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That’s the case in the Nordic countries, for example, according to Willem Adema, senior economist in the social policy division of OECD Paris, France, leader of a team of analysts of family and children policies and responsible for the online OECD Family database. There, the States try to provide a continual of support throughout early childhood by paying parental leave of around one year. Finland, for example, has Home Care leave until the child is three years.

In Scandinavian countries, this approach of often complemented by systems of childcare support until children enter primary school at age 7, and a system of out-of-school hours care for school children up to age 11 or 12. As a result, the EP report states, both fertility and female participation rates are very high. Meanwhile, the negative effects on women’s career and income perspectives seem to be rather modest.

France has a similarly comprehensive support system especially when it concerns children age 3 years and over. Meanwhile, the country has been reducing the duration of the primary school day and making local authority responsible for offering childcare in the form of supervised after school activities.

By contrast, in Southern European countries, there is a greater informal care support, often by relatives. This is change from countries like the Netherlands, Germany, Switzerland and the UK. There, people are more likely to find work-life/balance solutions by reducing their working hours, and many women work part-time in these countries. By comparison, countries in Central and Eastern Europe, such as in Czech and Slovak Republics and in Hungary, often have very long periods of paid leave before children enter pre-school according to Adema. And they experienced a clear downward tendency with regards to childcare facilities during the 1990, according to a comparative review of 30 European countries. “In some of these countries the (economic and social) climate for childcare services has improved over the last few years but in others shortages remain.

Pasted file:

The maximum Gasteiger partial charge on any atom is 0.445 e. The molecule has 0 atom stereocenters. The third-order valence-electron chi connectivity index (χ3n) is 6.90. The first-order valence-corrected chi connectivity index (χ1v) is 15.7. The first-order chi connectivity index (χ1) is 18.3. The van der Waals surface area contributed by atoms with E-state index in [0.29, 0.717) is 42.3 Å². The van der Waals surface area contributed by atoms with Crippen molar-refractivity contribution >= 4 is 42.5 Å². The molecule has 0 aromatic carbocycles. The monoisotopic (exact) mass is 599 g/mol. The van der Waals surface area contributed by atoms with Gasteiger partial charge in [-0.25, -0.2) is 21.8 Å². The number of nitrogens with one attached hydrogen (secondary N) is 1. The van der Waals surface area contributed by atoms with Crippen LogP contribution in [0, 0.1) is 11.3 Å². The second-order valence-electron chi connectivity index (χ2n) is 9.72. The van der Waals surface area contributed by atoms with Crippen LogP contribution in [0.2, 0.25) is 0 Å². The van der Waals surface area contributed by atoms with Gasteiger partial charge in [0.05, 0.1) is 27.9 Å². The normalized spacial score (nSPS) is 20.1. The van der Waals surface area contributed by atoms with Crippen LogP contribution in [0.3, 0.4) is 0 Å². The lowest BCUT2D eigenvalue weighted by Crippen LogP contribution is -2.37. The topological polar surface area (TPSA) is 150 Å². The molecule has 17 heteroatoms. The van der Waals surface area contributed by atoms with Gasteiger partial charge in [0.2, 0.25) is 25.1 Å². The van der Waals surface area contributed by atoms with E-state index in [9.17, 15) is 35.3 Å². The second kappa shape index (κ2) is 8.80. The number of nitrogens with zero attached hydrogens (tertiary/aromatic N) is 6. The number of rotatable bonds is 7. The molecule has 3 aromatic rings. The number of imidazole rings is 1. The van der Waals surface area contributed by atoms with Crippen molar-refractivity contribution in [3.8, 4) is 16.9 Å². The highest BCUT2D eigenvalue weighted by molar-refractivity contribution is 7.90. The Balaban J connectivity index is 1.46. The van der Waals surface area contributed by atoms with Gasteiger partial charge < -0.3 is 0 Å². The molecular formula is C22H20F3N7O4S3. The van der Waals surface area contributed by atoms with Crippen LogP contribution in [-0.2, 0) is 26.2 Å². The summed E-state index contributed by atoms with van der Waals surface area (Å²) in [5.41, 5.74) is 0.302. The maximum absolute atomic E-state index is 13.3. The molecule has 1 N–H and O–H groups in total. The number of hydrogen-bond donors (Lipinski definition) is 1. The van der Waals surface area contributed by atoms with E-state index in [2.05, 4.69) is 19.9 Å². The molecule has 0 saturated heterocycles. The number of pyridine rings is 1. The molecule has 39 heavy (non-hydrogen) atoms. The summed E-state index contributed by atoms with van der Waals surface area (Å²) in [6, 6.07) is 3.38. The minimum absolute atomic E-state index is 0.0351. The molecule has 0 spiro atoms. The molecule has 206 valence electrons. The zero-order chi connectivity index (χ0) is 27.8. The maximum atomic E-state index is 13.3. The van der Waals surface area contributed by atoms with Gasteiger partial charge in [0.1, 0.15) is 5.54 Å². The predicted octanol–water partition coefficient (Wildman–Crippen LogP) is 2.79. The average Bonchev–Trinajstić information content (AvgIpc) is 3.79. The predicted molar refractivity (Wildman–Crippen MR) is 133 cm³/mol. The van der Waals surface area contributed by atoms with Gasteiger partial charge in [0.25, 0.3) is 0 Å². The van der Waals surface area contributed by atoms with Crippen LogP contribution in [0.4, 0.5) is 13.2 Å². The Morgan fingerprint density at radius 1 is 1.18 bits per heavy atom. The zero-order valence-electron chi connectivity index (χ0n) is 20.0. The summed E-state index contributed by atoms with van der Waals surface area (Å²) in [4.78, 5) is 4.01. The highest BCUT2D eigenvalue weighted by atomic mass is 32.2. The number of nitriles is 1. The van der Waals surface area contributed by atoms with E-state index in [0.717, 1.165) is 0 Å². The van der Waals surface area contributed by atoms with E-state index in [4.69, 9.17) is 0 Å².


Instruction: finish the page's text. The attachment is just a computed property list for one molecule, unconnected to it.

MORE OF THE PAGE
Clearly, harmonisation at the European level is needed. According to the 2007 report, entitled The Cost of Childcare in EU Countries, this is true for the quantity and quality of the supply of care services, the affordability of care services for families among others things.

In line with such wide diversity of approach to childcare, the social acceptability of relying on childcare facilities differs across European countries. In her social environment, in Germany, Swedish scientist Pauline Mattson often feels misunderstood: “I don’t know any family in Germany where both men and women are working fulltime. People often discuss what is best for the children but I don’t think that children staying home with their parents until they are a year and a half old are happier than children in countries who spend more time in formal childcare especially for children below one.”

What are in you opinion the measures to adopt in order to grant an effective childcare?

How do you cope with your life as a parent and a professional?

Photo credit: Phil Dowsing Creative

Go back to the Special Issue: Work-life balance

Janna Degener

Janna Degener

Visit her website at Janna Degener
Janna Degener is a linguist and anthropologist. As a freelance journalist she is specialised in educational issues and she mainly writes for online publications including ABI, Goethe, Go-out and for German magazines such as Arbeitsmarkt or UNICUM. She also gives scientific and journalistic courses at universities including Universität zu Köln, Freie Universität Berlin and Leuphana Universität Lüneburg. She also produce radio and video content related to social projects and consumer interest topics.
Janna Degener